After decades of delays, Brazil’s ambitious railroad project to revitalize the infrastructure of its booming northeast region is on track. The 1,728-kilometer Transnordestina rail line, linking city of Eliseu Martins in the region’s interior to the ports of Pecém and Suape, is slated to begin operations late next year.
The $3.21 billion route is being built by Brazilian steelmaker Companhia Siderúrgica Nacional, which holds a 30-year concession that gives it a 75% stake in the line. CSN has financed through regional development agency Fundo de Investimentos do Nordeste and Brazil's national development bank. CSN is providing almost a quarter of the funds itself.
The existing rail line in the region has an annual transport capacity of 2 million tonnes. When the Transnordestina project reaches its full capacity in 2019 that is expected to reach 30 million tonnes of grains, iron ore and minerals, such as gypsum, from the interior of the region each year.
The work involves replacing a meter-gauge network with a dual-gauge network, as well as building a completely new alignment to the railroad in many sections. It will cross 85 cities in the three north eastern states of Ceará, Pernambuco and Piauí.
The initiative was first launched 21 years ago, but stalled in 1992 due to lack of funds. Former president Luiz Inacio Lula da Silva revived the project in 2006 with the start of work on a 100-km portion between Salgueiro and Missão Velha. In 2009, the main portions of the work were contracted out for construction.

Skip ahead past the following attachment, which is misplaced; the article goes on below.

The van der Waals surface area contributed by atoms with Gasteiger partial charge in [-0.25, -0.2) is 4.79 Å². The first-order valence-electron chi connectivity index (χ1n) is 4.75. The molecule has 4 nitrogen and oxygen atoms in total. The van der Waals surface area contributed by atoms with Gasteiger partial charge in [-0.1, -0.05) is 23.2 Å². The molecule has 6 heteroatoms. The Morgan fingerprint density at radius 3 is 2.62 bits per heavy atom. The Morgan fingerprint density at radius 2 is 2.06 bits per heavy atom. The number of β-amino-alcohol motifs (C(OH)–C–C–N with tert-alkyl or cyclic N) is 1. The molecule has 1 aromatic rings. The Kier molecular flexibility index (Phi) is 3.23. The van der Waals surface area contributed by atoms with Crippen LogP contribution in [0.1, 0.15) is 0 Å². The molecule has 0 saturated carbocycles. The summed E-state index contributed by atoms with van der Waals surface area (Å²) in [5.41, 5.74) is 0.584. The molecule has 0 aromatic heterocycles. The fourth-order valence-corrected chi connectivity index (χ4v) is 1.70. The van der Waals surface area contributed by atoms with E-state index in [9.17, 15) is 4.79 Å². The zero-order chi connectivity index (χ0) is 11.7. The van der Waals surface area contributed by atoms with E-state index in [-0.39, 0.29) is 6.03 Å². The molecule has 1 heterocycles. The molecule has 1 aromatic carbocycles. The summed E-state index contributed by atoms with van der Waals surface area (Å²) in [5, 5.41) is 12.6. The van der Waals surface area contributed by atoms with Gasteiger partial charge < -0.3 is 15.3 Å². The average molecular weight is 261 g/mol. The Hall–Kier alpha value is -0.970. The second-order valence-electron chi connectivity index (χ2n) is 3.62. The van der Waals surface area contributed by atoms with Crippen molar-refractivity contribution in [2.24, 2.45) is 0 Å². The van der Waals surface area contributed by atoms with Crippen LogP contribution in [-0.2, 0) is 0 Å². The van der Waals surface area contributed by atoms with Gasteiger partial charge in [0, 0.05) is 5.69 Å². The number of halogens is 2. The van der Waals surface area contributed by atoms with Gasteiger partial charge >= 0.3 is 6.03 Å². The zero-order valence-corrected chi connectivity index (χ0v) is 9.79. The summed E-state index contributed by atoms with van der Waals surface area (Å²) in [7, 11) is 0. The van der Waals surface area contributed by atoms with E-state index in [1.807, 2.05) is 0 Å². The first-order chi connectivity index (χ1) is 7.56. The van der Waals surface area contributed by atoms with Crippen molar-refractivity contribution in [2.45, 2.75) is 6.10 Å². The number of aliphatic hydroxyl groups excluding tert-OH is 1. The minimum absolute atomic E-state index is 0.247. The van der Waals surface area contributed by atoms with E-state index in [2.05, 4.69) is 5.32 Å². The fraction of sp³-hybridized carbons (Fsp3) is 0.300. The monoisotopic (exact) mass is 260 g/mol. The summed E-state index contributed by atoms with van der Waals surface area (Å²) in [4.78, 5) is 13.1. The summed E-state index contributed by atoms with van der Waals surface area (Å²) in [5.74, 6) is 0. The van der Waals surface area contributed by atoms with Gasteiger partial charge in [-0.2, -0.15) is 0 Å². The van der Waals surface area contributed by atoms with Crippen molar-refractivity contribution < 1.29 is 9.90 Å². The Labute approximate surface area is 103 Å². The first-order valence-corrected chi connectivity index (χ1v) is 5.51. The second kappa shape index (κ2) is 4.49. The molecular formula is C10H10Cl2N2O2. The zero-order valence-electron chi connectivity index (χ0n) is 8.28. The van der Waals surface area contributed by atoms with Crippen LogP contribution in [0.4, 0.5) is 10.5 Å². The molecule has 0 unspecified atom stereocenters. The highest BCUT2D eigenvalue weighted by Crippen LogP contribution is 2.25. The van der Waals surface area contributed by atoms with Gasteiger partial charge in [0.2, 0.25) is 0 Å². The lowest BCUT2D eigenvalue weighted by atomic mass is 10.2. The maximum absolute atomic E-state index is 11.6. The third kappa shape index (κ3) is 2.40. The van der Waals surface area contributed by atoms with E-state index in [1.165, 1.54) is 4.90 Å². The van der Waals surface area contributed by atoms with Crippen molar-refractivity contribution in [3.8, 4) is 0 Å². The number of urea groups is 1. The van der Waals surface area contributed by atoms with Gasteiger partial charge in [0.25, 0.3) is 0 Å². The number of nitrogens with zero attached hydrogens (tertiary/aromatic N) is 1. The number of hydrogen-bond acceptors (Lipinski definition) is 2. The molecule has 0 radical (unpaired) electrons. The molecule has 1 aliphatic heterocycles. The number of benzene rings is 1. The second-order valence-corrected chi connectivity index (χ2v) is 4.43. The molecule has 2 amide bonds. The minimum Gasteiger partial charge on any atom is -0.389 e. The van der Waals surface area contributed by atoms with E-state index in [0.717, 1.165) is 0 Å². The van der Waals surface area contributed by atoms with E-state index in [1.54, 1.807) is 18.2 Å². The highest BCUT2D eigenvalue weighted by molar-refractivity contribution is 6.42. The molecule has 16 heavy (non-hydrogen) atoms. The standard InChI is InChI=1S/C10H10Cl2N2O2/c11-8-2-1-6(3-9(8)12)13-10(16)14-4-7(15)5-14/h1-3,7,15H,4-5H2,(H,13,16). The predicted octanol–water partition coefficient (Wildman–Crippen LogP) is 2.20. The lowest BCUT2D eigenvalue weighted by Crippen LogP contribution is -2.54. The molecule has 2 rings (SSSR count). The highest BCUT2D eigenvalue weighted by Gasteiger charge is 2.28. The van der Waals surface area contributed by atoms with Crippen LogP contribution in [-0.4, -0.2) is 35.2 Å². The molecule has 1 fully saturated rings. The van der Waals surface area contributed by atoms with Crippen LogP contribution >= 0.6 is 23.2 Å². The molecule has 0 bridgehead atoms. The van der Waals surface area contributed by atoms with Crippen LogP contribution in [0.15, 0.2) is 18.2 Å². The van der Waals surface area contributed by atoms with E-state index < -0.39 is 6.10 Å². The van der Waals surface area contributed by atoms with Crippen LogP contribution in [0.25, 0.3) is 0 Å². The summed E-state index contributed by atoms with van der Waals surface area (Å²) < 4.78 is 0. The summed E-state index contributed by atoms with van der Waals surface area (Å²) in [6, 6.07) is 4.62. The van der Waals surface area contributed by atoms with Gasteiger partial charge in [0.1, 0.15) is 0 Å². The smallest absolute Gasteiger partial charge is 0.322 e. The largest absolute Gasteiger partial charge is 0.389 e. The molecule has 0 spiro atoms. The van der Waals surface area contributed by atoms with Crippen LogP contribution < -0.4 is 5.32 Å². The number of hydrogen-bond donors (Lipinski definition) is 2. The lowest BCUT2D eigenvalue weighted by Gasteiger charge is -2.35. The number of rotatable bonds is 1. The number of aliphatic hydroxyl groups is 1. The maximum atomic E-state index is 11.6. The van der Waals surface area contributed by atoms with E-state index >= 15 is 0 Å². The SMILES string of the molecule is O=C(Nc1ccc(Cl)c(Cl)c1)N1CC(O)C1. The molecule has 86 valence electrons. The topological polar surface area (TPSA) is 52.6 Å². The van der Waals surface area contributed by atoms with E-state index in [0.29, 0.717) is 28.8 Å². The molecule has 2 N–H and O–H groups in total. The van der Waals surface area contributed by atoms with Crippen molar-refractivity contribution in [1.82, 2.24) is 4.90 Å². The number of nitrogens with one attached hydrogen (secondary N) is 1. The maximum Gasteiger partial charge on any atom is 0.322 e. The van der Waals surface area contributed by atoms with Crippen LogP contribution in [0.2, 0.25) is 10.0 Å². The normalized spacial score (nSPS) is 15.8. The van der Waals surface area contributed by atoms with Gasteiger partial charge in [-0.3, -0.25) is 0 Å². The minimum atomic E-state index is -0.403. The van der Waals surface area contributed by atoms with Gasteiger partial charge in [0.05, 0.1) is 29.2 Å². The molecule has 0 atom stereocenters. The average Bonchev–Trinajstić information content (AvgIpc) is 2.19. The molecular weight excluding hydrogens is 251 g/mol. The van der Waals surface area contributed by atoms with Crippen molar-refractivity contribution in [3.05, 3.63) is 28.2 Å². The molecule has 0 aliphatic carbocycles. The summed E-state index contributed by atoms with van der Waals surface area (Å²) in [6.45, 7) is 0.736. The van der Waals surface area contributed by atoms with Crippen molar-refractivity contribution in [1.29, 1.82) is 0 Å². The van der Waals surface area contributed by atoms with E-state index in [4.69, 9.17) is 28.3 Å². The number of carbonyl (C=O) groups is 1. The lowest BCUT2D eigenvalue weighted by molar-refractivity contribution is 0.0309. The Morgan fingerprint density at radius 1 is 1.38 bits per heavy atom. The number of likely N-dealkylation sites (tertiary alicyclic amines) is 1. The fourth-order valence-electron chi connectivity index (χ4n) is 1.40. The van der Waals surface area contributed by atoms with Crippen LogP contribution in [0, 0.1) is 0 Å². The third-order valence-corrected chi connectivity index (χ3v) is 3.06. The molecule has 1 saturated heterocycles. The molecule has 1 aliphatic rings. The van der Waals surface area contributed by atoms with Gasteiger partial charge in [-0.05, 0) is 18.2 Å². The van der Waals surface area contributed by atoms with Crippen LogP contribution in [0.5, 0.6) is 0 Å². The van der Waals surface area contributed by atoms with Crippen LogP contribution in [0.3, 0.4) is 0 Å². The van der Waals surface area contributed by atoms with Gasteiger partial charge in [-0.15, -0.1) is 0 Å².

Brazilian construction firm Odebrecht is handling 1,100 km of the project, including almost all of the stretch connecting Eliseu Martins and the port of Suape. The remaining portions are being built by Brazilian firms Andrade Gutierrez and Galvo.
To handle the vast operation in the limited work schedule, Odebrecht divided the project into two phases; the first handling the earth embankment and works related to the construction of bridges, viaducts and culverts, the second phase includes the installation of the railroad itself.
The project requires excavating more than 90 million cubic meters of material, the installation of 1.5 million cubic meters of concrete and more than 3 million concrete beams—sleepers— to support the rails. Odebrecht officials say they expect to lay more than 2.4 km of track a day when operations hit their peak this year.
To support the operation, Odebrecht has built the world's largest factory for fabricating broad gauge sleepers in Salgueiro. It is capable of producing 4,800 sleepers a day. The $115 million facility includes one of the country’s largest crushing plants as well as an extensive rail wielding unit.
Of the 11,000 people working on the rail revitalization program, Odebrecht is employing 7,000. To cope with the labor demand, the company has launched a training initiative called Programa Acreditar (Believe), to involve the local labor force in the project.